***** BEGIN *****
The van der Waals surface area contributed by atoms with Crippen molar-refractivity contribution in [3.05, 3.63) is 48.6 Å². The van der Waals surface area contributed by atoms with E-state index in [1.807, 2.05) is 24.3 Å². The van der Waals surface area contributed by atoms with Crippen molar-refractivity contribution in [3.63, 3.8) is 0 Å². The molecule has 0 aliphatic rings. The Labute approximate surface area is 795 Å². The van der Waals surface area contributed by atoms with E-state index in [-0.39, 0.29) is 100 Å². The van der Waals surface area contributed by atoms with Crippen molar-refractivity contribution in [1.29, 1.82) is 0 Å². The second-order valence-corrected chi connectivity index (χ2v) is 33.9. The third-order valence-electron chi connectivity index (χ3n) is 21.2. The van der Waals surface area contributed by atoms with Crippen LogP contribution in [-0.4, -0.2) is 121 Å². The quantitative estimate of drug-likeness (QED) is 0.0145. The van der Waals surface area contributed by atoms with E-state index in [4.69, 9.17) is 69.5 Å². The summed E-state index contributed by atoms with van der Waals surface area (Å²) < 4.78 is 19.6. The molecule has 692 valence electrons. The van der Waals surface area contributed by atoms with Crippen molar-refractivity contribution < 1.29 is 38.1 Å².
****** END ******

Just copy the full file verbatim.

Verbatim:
The van der Waals surface area contributed by atoms with Crippen molar-refractivity contribution in [3.05, 3.63) is 48.6 Å². The van der Waals surface area contributed by atoms with E-state index in [1.807, 2.05) is 24.3 Å². The van der Waals surface area contributed by atoms with Crippen molar-refractivity contribution in [3.63, 3.8) is 0 Å². The molecule has 0 aliphatic rings. The Labute approximate surface area is 795 Å². The van der Waals surface area contributed by atoms with E-state index in [-0.39, 0.29) is 100 Å². The van der Waals surface area contributed by atoms with Crippen molar-refractivity contribution in [1.29, 1.82) is 0 Å². The second-order valence-corrected chi connectivity index (χ2v) is 33.9. The third-order valence-electron chi connectivity index (χ3n) is 21.2. The van der Waals surface area contributed by atoms with Crippen LogP contribution in [-0.4, -0.2) is 121 Å². The quantitative estimate of drug-likeness (QED) is 0.0145. The van der Waals surface area contributed by atoms with E-state index in [4.69, 9.17) is 69.5 Å². The summed E-state index contributed by atoms with van der Waals surface area (Å²) < 4.78 is 19.6. The molecule has 692 valence electrons. The van der Waals surface area contributed by atoms with Crippen molar-refractivity contribution < 1.29 is 38.1 Å².